Lecture by Daniela Brill Estrada at Roundtable (via Zoom)
In this lecture Art & Science Alumni Daniela Brill Estrada will talk about the creation of new knowledge and the obsessive pursuit for it out from her artistic perspective. She will propose a non-disciplinary approach to art and science, starting with research on the history of these disciplines and ending in a place where new knowledge only exists collaboratively, queer and empathetic.
On the way, she will introduce her master thesis The Nonessential Essential, an unnecessary poetical but possible new fundamental force in nature, written from a poetic perspective in collaboration with scientists at CERN, presenting also the challenges she faced on the way and the importance of collaborative work.
Lastly, she will give an introduction to Suratómica, an international, self-organized network of individuals, collectives, and organizations with a focus on the Global South that also embarked on one or many journeys of Divine Dipsomania, with the goal of creating more inclusive, non-binary and fair social, artistic and scientific structures.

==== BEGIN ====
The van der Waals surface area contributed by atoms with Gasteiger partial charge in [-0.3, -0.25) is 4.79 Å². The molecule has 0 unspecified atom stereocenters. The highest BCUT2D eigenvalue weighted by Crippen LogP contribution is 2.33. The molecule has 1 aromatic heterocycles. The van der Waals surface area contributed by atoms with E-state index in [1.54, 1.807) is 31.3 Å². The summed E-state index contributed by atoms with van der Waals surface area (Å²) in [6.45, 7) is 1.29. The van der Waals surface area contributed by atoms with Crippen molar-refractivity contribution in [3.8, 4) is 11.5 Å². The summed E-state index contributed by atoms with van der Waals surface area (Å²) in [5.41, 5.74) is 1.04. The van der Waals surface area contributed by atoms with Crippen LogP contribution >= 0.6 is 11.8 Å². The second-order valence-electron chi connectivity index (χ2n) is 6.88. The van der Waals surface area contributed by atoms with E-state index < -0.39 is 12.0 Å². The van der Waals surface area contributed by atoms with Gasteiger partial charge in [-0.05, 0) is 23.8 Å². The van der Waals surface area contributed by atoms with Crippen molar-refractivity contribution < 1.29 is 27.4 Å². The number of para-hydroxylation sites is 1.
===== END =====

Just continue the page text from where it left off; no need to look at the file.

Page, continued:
This lecture will be helt via Zoom:
Meeting ID: 946 6789 5262 Passcode: 269083
Daniela Brill Estrada was born in Bogotá, Colombia. She finished her Master’s degree in Art & Science at the University for Applied Arts Vienna, with her own hypothesis about a new fundamental force in nature written from an artistic and poetic perspective. Brill works in collaboration with artists, researchers, and scientists around the world and institutions such as CERN and the ORIGIN network. Through her artistic work, Brill proposes a space where the frontiers between natural sciences, poetry, and fine arts disappear through a collaborative, non-disciplinary, queer, and complex approach. Daniela is also the co-organizer of Suratómica, an international, self-organized network of individuals, collectives, and organizations that propagates scientific and artistic thought. With a focus on Latin America and the Global South, the Suratómica network promotes new forms of dialogue between different areas of knowledge, opening spaces for creation and experimentation to strengthen reflection on science, society, and alternative forms of organization.